Writing Jobs: How to Get People to Take Your Ad Seriously!

5 years ago


Behold!  For I am Lizistrata!  Master of Degrees!  Keeper of the Keys of English!  Weaver of Words and Planter of Obscure References in Opening Lines of Blog Posts!  (honk if you get it).

I am amongst the newly minted graduates of English programs.  I am trained to field-strip Victorian novels and reload Modernist poems in seconds flat.  I am also trained to teach the most obscure of arts – Having a Thought and Writing it Down - to over-caffienated, over-hormoned first year students. 

In addition to making all the things, I can write all the things.  I can do it regularly, with quality, verve, and style.  And I can do it clearly and nicely, despite all the silly syntax and punnery here.  And I can also tell other people how to do the same.

Once, I thought it would be nice to be paid to do this very thing.  The internet seemed like a verdant field of opportunity for writers.  But the reality is complicated, as realities tend to be.  Unless you have a constellation of experience, training, and contacts, you are going to have to work very hard to parlay writing into any sort of job online.  Churning out words isn’t enough.

Except when it is.  I was looking at Craigslist and similar venues for postings for writers, and I noticed a lot of listings for content generation.  Apparently just producing line after engaging, SEO-rich line is enough.  But not too many lines, because no one reads these things!  (LOLZ, as the kids say)

Caveat Emptor

Ever searching for patterns and something to complain about, I swiftly noted several features of these ads that perturbed me.  I may not have professional experience writing, but I have common sense.  And that common sense is steering me away from many of these want ads.

Startups, blogs, zines, mags – I want to write for you.  I would love to.  It’s ok if you’re new to this,  since I am too.  But if you want people to give you quality work, you have to take some things into account.  Because I’m nice, I want to make some concrete suggestions to anyone looking for a writer.  How can you more effectively approach writers?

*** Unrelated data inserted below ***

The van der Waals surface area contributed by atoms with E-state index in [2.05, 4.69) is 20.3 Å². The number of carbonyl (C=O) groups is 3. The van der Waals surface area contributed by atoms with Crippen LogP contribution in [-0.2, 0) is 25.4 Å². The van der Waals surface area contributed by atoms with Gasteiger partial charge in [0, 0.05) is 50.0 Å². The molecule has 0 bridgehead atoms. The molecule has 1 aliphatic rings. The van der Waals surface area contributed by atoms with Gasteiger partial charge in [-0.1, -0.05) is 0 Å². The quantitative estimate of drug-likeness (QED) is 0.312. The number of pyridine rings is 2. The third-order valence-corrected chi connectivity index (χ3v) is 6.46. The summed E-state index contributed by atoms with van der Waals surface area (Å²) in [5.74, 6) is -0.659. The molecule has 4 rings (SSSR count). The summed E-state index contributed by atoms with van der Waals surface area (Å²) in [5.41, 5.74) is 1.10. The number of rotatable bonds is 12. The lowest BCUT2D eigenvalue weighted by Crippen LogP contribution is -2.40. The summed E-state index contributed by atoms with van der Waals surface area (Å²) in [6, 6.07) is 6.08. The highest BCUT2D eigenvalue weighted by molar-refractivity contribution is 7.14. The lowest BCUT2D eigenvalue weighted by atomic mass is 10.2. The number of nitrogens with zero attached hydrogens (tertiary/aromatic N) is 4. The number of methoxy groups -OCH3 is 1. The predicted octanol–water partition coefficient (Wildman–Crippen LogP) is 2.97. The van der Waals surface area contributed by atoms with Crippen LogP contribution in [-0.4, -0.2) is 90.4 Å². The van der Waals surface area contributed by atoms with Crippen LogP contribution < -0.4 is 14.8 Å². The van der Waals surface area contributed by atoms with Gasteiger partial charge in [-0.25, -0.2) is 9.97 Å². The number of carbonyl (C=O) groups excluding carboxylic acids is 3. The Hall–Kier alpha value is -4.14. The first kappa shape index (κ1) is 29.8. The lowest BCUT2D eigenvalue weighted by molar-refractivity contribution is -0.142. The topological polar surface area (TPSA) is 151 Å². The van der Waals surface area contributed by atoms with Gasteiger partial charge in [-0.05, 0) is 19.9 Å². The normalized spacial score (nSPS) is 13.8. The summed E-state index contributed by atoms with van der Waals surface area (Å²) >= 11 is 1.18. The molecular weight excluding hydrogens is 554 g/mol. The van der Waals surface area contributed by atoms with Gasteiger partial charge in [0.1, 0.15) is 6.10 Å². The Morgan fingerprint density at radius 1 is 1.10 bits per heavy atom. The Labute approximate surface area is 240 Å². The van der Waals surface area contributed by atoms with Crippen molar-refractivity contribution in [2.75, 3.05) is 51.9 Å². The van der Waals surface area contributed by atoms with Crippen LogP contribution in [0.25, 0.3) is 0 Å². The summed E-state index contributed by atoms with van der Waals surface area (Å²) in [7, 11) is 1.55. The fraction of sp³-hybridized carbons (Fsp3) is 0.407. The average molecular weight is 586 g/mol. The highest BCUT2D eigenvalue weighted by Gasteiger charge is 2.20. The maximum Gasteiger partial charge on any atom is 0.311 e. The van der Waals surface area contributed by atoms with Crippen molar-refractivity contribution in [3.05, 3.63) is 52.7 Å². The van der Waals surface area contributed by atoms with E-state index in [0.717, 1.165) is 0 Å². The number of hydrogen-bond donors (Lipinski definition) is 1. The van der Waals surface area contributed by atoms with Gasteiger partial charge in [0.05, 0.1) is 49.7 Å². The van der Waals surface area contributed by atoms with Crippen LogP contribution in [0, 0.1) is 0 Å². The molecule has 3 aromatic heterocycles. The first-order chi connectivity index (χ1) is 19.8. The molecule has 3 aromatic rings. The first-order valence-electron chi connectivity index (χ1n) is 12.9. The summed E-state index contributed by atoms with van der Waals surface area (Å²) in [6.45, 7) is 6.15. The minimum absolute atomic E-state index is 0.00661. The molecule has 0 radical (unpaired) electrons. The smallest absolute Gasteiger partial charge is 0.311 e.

Show yourself!

 Name your publication, please.

I can understand online anonymity.  Believe me, I get the rationale behind hiding certain contact info.  But if you are a business entity, I need a name.  I want to google you, or (even better) email you and find out who you are, how you run your thing, and what you’re about. 

The internet is a vast and varied landscape, and there are many wonderful legitimate publications out there.  I’m really comfortable with online communication, but I’m not naïve enough to hand over my info to a nameless, faceless entity.

                Don’t ask for the keys to my castle

Ok, you want to hire a writer, so you want to see a blog, site, or other collection.  No sweat.  You want to know what I’m capable of, and I want to show you.  Asking for a link for something like this would be totally fine.

What’s not fine, and comes across as a big red flag, is asking for me to log in with one of my online/social network identities.  Why on earth would I connect my personal online activities to an entity I’ve only just heard of?  You do realize if you ask for my Skype, Facebook, or whatever that I’m going to create a dummy one in case you’re a spam bot, right?

I don’t care how social, networked, or viral the kids are these days.  You want my professional ability, you get my professional face.  That’s that. 

                Proof that stuff!

If you want a writer, proofread your ad.  Have it go through several hands, listen to constructive criticism.  Those of us that work with words, however much or however little professional experience we have, we see that stuff.   And I’m not even talking about obscure grammar points: I mean basic competency in written communication.

When I see an ad that with misspellings, and that is poorly formatted, and unclear, I think that the poster doesn’t care.  And I don’t submit a resume, because I get the distinct message that they don’t want to invest the time in asking for a job, so I figure that they won’t invest the time in their employees or product.

So what’s the takeaway?

I’m aware of the fact that I, with little professional writing experience , am giving orders to the illustrious employers of the intertubes.  It’s a little odd.  But there’s no end of “how to write” or “how to get hired” articles.  It’s high time to see this from the job-seekers’ point of view.

So it’s really quite simple.  Introduce yourself, as it were, respect the boundaries of your pool of potential employees, and show us all that you care enough to make the ad look good. 



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